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A wide variety of emergencies may cause an evacuation. In some instances, you may have a day or two to prepare, while other situations might call for an immediate evacuation. Planning ahead is vital to ensuring that you can evacuate quickly and safely.

Before an Evacuation

  • Learn the types of disasters that are likely in your community and the local emergency, evacuation, and shelter plans for each specific disaster.
  • Plan how you will leave and where you will go if you are advised to evacuate.
  • Identify several places you could go in an emergency such as a friend’s home in another town or a motel. Choose destinations in different directions so that you have options during an emergency.
  • If needed, identify a place to stay that will accept pets. Many public shelters allow only service animals.
  • Be familiar with alternate routes and other means of transportation out of your area.
  • Always follow the instructions of local officials and remember that your evacuation route may be on foot depending on the type of disaster.
  • Develop a family/household communication and re-unification plan so that you can maintain contact and take the best actions for each of you and re-unite if you are separated.
  • Assemble supplies that are ready for evacuation, both a “go-bag” you can carry when you evacuate on foot or public transportation and supplies for traveling by longer distances if you have a personal vehicle.

If you have a car

  • Keep a full tank of gas—especially if an evacuation seems likely. Keep at least a half tank of gas at all times in case of an unexpected need to evacuate. Gas stations may be closed during emergencies and unable to pump gas during power outages. Plan to take one car per family to reduce congestion and delay.
  • Make sure you have a portable emergency kit in the car.
  • If you do not have a car, plan how you will leave if needed. Make arrangements if you require mobility assistance.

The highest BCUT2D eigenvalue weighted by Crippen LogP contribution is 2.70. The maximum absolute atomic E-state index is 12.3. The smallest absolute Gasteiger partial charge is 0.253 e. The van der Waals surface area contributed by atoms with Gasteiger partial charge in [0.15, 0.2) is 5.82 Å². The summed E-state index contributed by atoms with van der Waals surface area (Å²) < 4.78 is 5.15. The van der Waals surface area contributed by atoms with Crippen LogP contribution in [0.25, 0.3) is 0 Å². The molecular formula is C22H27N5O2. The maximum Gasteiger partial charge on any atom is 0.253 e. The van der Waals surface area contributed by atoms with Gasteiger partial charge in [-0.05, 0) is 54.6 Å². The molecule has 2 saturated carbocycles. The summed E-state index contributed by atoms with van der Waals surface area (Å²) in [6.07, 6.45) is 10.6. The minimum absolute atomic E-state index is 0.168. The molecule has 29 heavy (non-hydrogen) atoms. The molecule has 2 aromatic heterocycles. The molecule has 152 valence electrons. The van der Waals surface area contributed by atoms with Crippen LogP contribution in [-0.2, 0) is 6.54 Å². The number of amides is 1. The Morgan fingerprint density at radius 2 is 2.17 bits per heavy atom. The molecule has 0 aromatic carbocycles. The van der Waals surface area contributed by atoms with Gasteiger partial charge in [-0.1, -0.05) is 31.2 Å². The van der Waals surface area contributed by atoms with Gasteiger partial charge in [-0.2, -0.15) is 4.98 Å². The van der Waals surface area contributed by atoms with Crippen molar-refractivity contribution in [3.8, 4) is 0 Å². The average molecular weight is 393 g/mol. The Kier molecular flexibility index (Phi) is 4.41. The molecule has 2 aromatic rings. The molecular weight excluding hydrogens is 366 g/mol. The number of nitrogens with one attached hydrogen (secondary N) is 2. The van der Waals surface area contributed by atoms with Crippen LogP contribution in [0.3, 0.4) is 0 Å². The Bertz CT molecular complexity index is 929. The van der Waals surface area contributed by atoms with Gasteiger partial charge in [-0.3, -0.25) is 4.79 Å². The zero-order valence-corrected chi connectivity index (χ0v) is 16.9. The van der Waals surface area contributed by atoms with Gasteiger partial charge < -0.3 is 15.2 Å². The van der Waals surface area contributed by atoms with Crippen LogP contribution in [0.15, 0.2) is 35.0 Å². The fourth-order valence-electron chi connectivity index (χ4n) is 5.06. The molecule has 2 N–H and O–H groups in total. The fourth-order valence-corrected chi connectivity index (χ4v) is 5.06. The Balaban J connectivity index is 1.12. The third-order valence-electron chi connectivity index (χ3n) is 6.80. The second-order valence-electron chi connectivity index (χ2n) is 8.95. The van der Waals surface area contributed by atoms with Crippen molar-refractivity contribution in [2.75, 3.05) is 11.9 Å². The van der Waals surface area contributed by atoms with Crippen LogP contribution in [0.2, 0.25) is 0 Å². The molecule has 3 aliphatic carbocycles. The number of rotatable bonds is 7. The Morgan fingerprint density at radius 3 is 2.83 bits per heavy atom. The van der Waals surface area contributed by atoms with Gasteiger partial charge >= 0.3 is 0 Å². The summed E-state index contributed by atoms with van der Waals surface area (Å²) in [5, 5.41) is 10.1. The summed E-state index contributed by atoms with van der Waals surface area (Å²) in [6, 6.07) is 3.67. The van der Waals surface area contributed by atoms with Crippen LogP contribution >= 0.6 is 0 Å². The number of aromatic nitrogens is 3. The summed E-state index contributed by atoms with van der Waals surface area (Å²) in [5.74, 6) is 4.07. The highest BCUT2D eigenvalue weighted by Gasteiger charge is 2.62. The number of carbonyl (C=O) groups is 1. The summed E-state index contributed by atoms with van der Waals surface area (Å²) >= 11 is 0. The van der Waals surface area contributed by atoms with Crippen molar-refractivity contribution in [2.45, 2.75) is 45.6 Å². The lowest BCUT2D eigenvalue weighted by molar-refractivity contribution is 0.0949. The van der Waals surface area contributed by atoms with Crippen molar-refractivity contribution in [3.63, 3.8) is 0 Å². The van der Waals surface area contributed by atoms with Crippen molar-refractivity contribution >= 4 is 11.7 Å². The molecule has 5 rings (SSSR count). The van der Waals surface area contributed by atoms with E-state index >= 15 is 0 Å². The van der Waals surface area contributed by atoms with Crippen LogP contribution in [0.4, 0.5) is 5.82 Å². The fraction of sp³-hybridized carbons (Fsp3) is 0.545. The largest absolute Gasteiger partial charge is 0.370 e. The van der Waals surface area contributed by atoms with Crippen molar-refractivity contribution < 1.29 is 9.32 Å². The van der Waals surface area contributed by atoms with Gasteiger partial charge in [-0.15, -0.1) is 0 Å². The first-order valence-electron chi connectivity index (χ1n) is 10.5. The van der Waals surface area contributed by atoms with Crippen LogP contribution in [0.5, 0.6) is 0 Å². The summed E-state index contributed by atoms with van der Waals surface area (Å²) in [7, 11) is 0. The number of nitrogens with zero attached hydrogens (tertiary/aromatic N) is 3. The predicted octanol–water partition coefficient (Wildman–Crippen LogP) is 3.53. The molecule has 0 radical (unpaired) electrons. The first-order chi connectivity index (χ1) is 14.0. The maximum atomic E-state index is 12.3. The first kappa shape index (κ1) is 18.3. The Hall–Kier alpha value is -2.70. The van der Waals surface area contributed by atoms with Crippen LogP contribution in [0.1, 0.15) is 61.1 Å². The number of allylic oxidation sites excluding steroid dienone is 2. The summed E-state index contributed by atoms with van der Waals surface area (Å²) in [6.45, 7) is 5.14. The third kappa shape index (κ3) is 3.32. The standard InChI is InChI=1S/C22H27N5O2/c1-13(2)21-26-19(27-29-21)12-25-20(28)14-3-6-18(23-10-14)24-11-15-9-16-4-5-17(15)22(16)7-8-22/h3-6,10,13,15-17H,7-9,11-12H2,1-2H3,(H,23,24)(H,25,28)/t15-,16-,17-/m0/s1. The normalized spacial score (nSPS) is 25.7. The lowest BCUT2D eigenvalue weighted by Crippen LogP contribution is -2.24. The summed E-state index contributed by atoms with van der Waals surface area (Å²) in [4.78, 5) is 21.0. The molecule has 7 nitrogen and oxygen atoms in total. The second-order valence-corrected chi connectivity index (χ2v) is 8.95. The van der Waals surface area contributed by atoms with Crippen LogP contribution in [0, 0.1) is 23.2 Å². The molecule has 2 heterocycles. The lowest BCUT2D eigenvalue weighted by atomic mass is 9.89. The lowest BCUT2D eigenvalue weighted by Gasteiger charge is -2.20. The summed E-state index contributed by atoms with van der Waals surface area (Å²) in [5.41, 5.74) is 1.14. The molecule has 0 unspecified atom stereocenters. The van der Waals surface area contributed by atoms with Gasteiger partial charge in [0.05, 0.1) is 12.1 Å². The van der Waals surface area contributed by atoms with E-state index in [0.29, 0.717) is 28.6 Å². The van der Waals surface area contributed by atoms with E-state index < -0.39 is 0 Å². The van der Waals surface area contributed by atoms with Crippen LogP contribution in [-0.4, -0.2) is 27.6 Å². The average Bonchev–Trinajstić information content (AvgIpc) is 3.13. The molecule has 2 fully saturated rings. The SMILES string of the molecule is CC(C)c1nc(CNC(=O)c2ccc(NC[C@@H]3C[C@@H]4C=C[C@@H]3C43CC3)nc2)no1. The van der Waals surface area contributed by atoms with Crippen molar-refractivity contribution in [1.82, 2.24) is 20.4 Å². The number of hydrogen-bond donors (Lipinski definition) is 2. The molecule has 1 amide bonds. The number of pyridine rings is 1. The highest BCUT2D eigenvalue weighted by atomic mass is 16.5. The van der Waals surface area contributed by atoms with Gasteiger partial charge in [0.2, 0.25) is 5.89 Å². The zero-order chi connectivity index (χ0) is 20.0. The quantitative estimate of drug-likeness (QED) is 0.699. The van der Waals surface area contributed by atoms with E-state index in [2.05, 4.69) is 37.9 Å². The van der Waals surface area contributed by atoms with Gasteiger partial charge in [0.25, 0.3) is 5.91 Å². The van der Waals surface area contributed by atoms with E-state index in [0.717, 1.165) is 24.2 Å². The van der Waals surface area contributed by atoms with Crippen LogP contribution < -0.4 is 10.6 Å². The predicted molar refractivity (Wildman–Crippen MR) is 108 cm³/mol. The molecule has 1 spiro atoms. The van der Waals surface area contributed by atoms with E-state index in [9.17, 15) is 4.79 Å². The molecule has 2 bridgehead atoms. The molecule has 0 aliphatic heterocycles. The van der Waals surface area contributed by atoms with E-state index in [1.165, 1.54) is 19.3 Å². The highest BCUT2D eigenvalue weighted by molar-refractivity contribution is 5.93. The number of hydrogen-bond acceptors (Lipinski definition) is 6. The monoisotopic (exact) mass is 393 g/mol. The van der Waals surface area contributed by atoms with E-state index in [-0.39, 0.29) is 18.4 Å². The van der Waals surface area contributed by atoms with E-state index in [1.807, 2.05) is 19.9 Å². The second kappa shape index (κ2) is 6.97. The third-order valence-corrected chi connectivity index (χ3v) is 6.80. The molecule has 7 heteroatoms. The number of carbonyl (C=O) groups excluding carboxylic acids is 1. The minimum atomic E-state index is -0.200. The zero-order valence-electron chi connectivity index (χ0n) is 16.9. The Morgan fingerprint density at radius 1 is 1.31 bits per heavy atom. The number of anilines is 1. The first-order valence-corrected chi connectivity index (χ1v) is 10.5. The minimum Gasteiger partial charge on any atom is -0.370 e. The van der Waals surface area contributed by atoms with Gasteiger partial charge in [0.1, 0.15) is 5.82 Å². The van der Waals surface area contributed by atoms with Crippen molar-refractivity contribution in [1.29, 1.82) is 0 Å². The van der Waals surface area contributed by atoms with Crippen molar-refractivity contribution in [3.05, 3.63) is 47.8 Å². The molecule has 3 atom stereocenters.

• Listen to a battery-powered radio and follow local evacuation instructions.
  • Leave early enough to avoid being trapped by severe weather.
  • Take your pets with you, but understand that only service animals may be permitted in public shelters. Plan how you will care for your pets in an emergency now.

If time allows

  • Call or email the contact in your family communications plan. Tell them where you are going.
  • Secure your home by closing and locking doors and windows.
  • Unplug electrical equipment such as radios, televisions, and small appliances. Leave freezers and refrigerators plugged in unless there is a risk of flooding. If there is damage to your home and you are instructed to do so, shut off water, gas, and electricity before leaving.
  • Leave a note telling others when you left and where you are going.
  • Wear sturdy shoes and clothing that provides some protection such as long pants, long-sleeved shirts, and a hat.
  • Check with neighbors who may need a ride.
  • Follow recommended evacuation routes. Do not take shortcuts; they may be blocked.
  • Be alert for road hazards such as washed-out roads or bridges and downed power lines. Do not drive into flooded areas.

 

Items Checklist

Documents

  • Birth certificates
  • Car insurance card
  • Drivers’ licenses and/or State IDs
  • Health insurance card
  • House deed
  • Insurance papers
  • Legal documents
  • Marriage license
  • Tax papers
  • Pet ID tags

Money

  • Blank checks
  • Cash
  • Check books
  • Credit cards

Medications

  • Analgesics (aspirin, ibuprofen, acetaminophen)
  • First-aid kit
  • Motion sickness tablets
  • Prescription dentures
  • Prescription glasses/contacts
  • Prescription hearing aids
  • Prescriptions
  • Pet medications

Food and water (for three to seven days, if time permits)

  • Manual can opener
  • Non-perishable, ready-to-eat food
  • Pet food
  • Pet treats
  • Water (at least one gallon per person and pet per day)
  • Pet water bowls
  • Disposable dinnerware

Toiletries (if time permits)

  • Sanitary devices
  • Shaving articles
  • Soap and towels
  • Toothbrushes and toothpaste
  • Emergency sanitation (i.e., small bottle of bleach and an eye dropper for water)

Clothing (appropriate for the season, if time permits)

  • Change of clothing for each person (for one to seven days)
  • Change of underwear
  • Coats and jackets
  • Gloves and scarves
  • Hats and caps
  • Infant supplies and toys
  • Shoes and boots
  • Sleepwear
  • Pet leashes

Additional Items to Take (if time permits)

  • Cameras, chargers and/or extra batteries
  • Cell phones and chargers
  • Covered container to use as an emergency toilet
  • Flashlights and extra batteries
  • Portable radio and extra batteries
  • Reading material
  • Recreational items

Jewelry (if time permits)

  • Decorations, pins, awards
  • Family heirlooms
  • Gold, silver, and other valuable jewelry

Sentimental (if time permits)

  • Irreplaceable keepsakes
  • Original paintings
  • Photos and albums, slides, movies, home videos